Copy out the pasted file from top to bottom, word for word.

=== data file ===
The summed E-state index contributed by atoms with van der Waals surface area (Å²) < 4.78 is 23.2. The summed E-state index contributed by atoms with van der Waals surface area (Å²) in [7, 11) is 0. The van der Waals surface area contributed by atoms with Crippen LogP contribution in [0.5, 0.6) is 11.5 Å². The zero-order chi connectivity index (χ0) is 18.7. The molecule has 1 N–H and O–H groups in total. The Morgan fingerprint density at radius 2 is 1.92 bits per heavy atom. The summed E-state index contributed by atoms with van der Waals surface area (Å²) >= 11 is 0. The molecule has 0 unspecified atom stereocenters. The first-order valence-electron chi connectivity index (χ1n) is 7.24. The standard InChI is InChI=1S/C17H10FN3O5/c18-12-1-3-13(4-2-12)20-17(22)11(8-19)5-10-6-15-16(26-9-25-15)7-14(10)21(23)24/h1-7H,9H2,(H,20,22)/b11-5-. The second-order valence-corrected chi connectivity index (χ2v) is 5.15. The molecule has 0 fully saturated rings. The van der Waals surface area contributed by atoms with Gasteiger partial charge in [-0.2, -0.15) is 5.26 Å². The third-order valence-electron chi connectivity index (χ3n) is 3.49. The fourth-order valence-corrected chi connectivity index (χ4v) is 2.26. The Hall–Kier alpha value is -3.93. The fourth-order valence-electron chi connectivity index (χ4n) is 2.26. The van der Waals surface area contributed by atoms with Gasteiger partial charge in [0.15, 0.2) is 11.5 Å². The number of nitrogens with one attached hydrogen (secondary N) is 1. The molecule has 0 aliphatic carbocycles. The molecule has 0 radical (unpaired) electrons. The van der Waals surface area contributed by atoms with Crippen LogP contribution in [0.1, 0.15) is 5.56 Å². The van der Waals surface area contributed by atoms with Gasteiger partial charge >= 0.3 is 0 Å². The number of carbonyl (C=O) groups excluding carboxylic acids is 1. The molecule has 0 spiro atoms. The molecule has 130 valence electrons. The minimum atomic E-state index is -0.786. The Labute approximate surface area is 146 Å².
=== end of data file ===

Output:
The summed E-state index contributed by atoms with van der Waals surface area (Å²) < 4.78 is 23.2. The summed E-state index contributed by atoms with van der Waals surface area (Å²) in [7, 11) is 0. The van der Waals surface area contributed by atoms with Crippen LogP contribution in [0.5, 0.6) is 11.5 Å². The zero-order chi connectivity index (χ0) is 18.7. The molecule has 1 N–H and O–H groups in total. The Morgan fingerprint density at radius 2 is 1.92 bits per heavy atom. The summed E-state index contributed by atoms with van der Waals surface area (Å²) >= 11 is 0. The molecule has 0 unspecified atom stereocenters. The first-order valence-electron chi connectivity index (χ1n) is 7.24. The standard InChI is InChI=1S/C17H10FN3O5/c18-12-1-3-13(4-2-12)20-17(22)11(8-19)5-10-6-15-16(26-9-25-15)7-14(10)21(23)24/h1-7H,9H2,(H,20,22)/b11-5-. The second-order valence-corrected chi connectivity index (χ2v) is 5.15. The molecule has 0 fully saturated rings. The van der Waals surface area contributed by atoms with Gasteiger partial charge in [-0.2, -0.15) is 5.26 Å². The third-order valence-electron chi connectivity index (χ3n) is 3.49. The fourth-order valence-corrected chi connectivity index (χ4v) is 2.26. The Hall–Kier alpha value is -3.93. The fourth-order valence-electron chi connectivity index (χ4n) is 2.26. The van der Waals surface area contributed by atoms with Gasteiger partial charge in [0.15, 0.2) is 11.5 Å². The number of nitrogens with one attached hydrogen (secondary N) is 1. The molecule has 0 aliphatic carbocycles. The molecule has 0 radical (unpaired) electrons. The van der Waals surface area contributed by atoms with Crippen LogP contribution in [0.1, 0.15) is 5.56 Å². The van der Waals surface area contributed by atoms with Gasteiger partial charge >= 0.3 is 0 Å². The number of carbonyl (C=O) groups excluding carboxylic acids is 1. The molecule has 0 spiro atoms. The molecule has 130 valence electrons. The minimum atomic E-state index is -0.786. The Labute approximate surface area is 146 Å².